A Chinese regulator ordered the British Broadcasting Corp. off the airwaves in Chinese territory for news reports it called unfair, days after Beijing’s primary international news channel lost its license in the U.K.
The move shows media organizations becoming increasingly embroiled in China’s deteriorating relations with the West. London and Beijing have criticized each other’s actions as hurting media freedom and characterized the news organizations involved as extensions of either government’s agenda.
In the mainland, China’s announcement by the National Radio and Television Administration just past midnight Friday, at the start of the Lunar New Year holiday, appeared mostly symbolic since international broadcasters such as the BBC already have extremely limited reach there. The programming typically can be seen only in upmarket hotels and compounds where foreigners live, and even on those feeds the screens frequently go black when news relates to China.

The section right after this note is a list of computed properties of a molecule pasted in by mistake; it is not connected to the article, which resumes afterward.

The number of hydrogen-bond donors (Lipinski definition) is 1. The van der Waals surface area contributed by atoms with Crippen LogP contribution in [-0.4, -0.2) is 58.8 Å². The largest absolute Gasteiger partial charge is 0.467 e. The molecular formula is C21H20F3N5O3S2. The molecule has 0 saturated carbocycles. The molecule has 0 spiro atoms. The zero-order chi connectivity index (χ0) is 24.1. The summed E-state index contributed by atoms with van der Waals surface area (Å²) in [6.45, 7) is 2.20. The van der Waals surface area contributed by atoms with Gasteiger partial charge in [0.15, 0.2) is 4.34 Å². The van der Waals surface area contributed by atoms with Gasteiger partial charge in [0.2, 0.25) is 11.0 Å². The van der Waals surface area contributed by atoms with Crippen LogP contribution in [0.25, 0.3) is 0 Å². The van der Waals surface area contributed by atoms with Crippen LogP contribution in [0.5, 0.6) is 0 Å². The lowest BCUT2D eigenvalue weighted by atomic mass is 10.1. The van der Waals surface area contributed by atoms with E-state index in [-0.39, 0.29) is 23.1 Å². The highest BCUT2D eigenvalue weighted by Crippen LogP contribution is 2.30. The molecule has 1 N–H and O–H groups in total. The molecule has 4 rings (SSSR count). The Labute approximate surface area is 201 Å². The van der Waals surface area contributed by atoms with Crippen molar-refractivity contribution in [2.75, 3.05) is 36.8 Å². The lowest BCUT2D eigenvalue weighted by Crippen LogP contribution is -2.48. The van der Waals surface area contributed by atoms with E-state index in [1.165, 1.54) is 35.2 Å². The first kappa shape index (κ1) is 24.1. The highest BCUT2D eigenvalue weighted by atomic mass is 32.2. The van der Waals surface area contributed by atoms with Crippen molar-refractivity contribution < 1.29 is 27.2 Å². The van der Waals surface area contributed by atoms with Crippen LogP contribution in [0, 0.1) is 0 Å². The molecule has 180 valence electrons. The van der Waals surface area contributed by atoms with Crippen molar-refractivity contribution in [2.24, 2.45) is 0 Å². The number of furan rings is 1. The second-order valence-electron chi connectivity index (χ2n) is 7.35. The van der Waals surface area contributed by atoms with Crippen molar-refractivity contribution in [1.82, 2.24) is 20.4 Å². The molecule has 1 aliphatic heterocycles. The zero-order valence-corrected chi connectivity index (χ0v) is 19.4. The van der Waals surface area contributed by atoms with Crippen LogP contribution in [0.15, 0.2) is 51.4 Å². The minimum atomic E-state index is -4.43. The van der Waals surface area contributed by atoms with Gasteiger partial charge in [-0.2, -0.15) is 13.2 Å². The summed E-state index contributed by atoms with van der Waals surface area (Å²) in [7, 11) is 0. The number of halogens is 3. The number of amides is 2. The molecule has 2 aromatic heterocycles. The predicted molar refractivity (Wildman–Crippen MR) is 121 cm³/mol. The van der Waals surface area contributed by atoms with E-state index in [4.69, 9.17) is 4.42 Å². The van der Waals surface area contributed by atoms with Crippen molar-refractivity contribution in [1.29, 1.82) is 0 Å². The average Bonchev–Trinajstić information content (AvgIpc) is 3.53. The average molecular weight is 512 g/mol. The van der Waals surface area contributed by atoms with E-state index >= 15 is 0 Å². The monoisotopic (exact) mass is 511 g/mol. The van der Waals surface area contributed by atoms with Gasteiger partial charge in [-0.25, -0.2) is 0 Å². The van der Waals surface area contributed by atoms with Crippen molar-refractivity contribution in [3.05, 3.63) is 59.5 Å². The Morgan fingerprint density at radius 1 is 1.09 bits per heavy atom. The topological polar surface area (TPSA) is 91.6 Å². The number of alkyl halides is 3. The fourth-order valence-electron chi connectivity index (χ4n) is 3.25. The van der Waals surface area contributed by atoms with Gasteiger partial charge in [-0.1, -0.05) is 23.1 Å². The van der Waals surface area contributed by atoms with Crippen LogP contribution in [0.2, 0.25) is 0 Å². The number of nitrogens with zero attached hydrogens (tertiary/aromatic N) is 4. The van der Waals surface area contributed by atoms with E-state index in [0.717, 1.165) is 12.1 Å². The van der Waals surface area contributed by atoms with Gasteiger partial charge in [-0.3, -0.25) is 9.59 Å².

While China’s announcement ordered the BBC off the airways in Chinese territory, it wasn’t immediately clear how the ban, set to last at least a year, would affect BBC services in Hong Kong, which has a freer media environment, though Beijing has tightened controls on journalism there.
BBC television news remained on the air in Hong Kong early Friday. The broadcaster has deep roots in the former British colony, which the U.K. handed back to China in 1997 and where BBC news reports today are carried on local radio and cable TV.